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Re: bats

BTW... nomina ex dissertationibus. Ablative plural and the Sinowatz 
Principle. :-)

Original Message by Stephan Pickering
Wednesday, 25 December 2002 01:41

> One: I
> think it likely, on the basis of available molecular
> data when viewed through the prism of cladistic
> analyses of chiropteran phylogeny, that bats (perhaps
> not as agile and swift as the Cenozoic forms, but
> still bats) arose before the end-Cretaceous.

As I cited, this depends on the methods including the chosen calibration 

Peter J. Waddell, Hirohisa Kishino, Rissa Ota: A Phylogenetic Foundation for 
Comparative Mammalian Genomics, Genome Informatics 12, 141 -- 154 (2001)

-- and swoop, the divergence Chiroptera -- Fereuungulata can have happened as 
late as 59 Ma.

> Not all
> pterosaurs were extinct by the end of the Cretaceous,
> and so, two: this means sympatric overlapping of
> population dynamics.

However... there isn't much interaction between bats and albatrosses or bats 
and storks, is there any?

> There is, admittedly, no evidentiary basis for my
> supposition, just the "hunch" that the earliest,
> well-preserved chiropterans are quite advanced in
> morphology, and this is only a "short" 10 million
> years, or so, after the extinction events.

Who knows how long it took... I don't see a reason to suppose 10 Ma or more 
should have been necessary, especially if the Danian world was as empty as 
suggested by the impact scenario and the absence (so far...) of a diverse 
fossil fauna from that time.

> Moreover,
> again without fossil evidence to strengthen my
> paradigm, I suspect that not all pterosaurs died at
> the end of the Cretaceous, just as non-feathered
> dinosaurs may have survived into the Cenozoic
> (isolated populations, e.g., hanging on, as it were,
> but their gene pools so damaged and depleted that
> extinction happened)

...presumably within tens, not millions of years.

> But the pterosaurs disappeared
> as well. Why?

"Why not?" is IMHO a more useful question, considering the apparent severity 
of the mass extinction.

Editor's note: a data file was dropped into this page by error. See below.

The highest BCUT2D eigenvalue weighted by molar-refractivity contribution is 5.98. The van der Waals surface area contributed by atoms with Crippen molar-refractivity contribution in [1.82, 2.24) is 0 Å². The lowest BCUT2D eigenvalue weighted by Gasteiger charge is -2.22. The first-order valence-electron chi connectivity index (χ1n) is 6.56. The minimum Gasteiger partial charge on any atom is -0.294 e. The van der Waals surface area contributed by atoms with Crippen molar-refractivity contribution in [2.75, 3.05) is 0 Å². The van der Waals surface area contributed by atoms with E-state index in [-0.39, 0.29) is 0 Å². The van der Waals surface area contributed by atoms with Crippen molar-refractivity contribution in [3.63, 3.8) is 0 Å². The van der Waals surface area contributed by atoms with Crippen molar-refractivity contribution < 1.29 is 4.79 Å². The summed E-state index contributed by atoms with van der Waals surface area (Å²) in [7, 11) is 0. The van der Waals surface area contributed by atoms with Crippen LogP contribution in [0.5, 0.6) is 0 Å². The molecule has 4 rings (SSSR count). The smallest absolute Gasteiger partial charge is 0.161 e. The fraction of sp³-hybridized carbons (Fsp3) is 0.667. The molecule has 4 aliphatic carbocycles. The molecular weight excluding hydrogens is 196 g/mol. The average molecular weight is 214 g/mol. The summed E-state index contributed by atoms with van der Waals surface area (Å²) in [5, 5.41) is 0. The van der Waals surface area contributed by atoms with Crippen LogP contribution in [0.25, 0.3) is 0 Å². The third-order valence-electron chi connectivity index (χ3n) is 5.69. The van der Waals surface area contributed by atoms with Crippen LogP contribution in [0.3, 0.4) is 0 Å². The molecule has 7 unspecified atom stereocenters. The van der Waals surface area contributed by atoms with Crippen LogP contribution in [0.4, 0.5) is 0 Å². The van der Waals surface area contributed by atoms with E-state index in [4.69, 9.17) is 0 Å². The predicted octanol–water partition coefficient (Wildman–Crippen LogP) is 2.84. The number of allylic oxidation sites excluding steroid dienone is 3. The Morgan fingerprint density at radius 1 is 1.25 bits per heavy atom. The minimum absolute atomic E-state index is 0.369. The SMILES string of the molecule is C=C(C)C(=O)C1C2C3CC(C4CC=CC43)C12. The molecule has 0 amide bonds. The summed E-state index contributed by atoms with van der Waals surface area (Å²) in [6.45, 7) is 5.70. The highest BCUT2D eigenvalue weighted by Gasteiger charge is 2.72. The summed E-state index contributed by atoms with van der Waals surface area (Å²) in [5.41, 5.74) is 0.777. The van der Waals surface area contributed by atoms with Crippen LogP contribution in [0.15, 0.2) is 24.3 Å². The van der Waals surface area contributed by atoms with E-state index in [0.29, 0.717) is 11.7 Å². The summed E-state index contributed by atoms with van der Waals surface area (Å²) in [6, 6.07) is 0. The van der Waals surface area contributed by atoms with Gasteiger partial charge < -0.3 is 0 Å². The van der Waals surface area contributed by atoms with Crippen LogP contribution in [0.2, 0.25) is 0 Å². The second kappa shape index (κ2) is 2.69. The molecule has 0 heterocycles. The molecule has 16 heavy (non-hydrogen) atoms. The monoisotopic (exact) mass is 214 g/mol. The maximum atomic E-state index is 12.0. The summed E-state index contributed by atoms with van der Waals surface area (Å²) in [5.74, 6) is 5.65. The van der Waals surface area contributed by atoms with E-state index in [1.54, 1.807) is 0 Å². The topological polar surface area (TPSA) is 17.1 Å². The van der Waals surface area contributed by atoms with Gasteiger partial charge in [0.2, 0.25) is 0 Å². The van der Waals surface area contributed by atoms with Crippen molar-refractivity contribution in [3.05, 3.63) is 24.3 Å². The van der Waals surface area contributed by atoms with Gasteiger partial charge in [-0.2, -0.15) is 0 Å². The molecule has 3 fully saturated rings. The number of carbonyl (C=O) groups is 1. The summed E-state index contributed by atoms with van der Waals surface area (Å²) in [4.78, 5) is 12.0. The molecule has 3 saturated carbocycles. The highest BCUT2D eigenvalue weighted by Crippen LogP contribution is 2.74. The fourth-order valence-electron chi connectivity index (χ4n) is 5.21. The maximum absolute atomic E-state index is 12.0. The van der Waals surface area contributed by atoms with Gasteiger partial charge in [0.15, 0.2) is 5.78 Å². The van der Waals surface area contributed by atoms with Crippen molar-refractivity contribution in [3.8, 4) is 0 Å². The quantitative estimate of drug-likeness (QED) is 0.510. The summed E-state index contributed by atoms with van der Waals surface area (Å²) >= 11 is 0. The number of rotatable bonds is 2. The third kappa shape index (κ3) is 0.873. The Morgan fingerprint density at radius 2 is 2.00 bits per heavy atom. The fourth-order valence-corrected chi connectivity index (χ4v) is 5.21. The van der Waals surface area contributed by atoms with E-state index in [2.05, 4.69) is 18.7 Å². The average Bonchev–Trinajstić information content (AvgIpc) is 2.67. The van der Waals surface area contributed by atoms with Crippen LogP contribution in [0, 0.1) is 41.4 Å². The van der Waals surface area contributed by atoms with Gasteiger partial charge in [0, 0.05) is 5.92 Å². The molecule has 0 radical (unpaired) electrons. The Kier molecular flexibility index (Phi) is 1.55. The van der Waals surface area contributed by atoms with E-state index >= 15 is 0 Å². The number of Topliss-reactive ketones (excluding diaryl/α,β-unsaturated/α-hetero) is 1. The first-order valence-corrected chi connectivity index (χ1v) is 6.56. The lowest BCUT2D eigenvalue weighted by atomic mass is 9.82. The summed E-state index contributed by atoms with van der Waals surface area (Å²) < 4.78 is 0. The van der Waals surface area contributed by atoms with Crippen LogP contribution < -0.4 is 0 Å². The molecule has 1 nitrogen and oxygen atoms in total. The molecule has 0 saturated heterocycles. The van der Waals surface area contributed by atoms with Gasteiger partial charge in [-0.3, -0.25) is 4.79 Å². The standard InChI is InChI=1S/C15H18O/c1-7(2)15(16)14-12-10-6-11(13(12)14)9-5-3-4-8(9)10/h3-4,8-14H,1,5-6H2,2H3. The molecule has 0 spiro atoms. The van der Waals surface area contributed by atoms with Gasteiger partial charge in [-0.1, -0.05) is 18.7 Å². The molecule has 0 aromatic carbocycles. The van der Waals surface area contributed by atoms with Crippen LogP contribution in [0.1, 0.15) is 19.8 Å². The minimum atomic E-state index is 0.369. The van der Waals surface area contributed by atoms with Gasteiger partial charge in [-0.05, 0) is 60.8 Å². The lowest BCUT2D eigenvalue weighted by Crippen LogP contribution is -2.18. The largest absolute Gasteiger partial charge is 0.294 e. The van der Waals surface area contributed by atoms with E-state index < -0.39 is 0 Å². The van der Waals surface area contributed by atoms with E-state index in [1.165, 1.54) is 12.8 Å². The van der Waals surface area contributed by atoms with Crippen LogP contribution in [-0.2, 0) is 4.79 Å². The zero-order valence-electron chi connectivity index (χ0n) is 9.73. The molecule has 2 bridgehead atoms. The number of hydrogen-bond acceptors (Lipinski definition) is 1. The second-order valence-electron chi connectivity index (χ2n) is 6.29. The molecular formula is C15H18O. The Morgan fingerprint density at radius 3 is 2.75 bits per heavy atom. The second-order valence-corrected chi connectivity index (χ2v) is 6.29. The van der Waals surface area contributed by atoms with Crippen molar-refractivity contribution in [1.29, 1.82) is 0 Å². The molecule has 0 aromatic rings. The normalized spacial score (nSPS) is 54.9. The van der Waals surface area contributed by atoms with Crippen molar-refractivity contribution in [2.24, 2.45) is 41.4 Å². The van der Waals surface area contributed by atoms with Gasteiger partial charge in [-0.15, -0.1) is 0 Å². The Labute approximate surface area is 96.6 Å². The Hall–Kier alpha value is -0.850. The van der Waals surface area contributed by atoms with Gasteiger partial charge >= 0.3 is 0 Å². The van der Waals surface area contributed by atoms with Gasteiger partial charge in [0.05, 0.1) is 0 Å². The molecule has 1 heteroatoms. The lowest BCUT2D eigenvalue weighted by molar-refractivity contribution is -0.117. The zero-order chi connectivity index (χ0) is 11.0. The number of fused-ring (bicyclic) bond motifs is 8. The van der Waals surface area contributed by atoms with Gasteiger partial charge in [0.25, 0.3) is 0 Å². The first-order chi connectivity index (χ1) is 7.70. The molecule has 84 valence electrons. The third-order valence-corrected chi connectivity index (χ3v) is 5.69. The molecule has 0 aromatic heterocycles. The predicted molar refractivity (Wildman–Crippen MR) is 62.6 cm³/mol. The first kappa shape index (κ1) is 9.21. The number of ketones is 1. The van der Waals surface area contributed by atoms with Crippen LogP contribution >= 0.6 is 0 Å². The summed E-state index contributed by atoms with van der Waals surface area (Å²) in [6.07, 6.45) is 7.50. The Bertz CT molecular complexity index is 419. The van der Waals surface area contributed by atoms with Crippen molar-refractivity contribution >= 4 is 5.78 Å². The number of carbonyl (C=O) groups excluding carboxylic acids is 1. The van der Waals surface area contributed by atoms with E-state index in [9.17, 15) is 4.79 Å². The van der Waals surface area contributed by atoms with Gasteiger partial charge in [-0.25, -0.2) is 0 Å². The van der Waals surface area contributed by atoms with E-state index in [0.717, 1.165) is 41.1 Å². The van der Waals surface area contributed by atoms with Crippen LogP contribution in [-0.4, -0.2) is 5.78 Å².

> In other words: toward the end of the
> Cretaceous, bats appeared, survived with the feathered
> dinosaurs, some clades surviving, some dying out.

I'd go so far as to assume that a more parsimonious idea is: the whole 
diversification of Laurasiatheria happened after the K-T -- because this way 
fewer lineages needed to survive it. But of course this is putting the cart 
before the horse, using a (well-founded) hypothesis to infer what a lack of 
fossils means.

> I think the feathered dinosaurs survived until now

Most didn't. Likewise true if you wrote "birds". Sorry, can't resist.

> Mammalian
> predation killed off the secondarily flightless
> Phorushacos in South America probably, ca. 3-4 million
> years ago (perhaps in conjunction with the bollide
> impact in Argentina).

Don't know when *Phorusrhacus* itself lived. But other phorusracids were 
alive in both South and North America much later (North: *Titanis*, South:

> Could it be that chiropterans in the Cenozoic, as it
> were, co-opted pterosaur econiches?

Unknown birds co-opting the niches of unknown pterosaurs...

> Were pterosaurs
> nocturnal as are the vast majority of bats?

Hm. Known ones? The big ones seem to have relied on thermics, and there are 
none at night. Smaller ones... no evidence for echolocation, big but not 
overwhelming eyes... who knows.

> One other thought: Gregory Paul has observed that
> pterosaurs and bats share similarities,but with one
> fundamental difference (as examinations of skulls
> demonstrate): bats are bigger-brained. Coupled with
> being faster, and able to "out-think" pterosaurs,

Ouch. How much correlation there is between relative brain size and... 
anything is poorly known. Are you sure bats don't use their excess to process 
the signals of echolocation?

> it could be that our imaginary end-Cretaceous protobats
> survived into the Cenozoic for the same reasons the
> feathered, flying and secondarily flightless,
> theropods survived.

No evidence so far that any flightless ones did.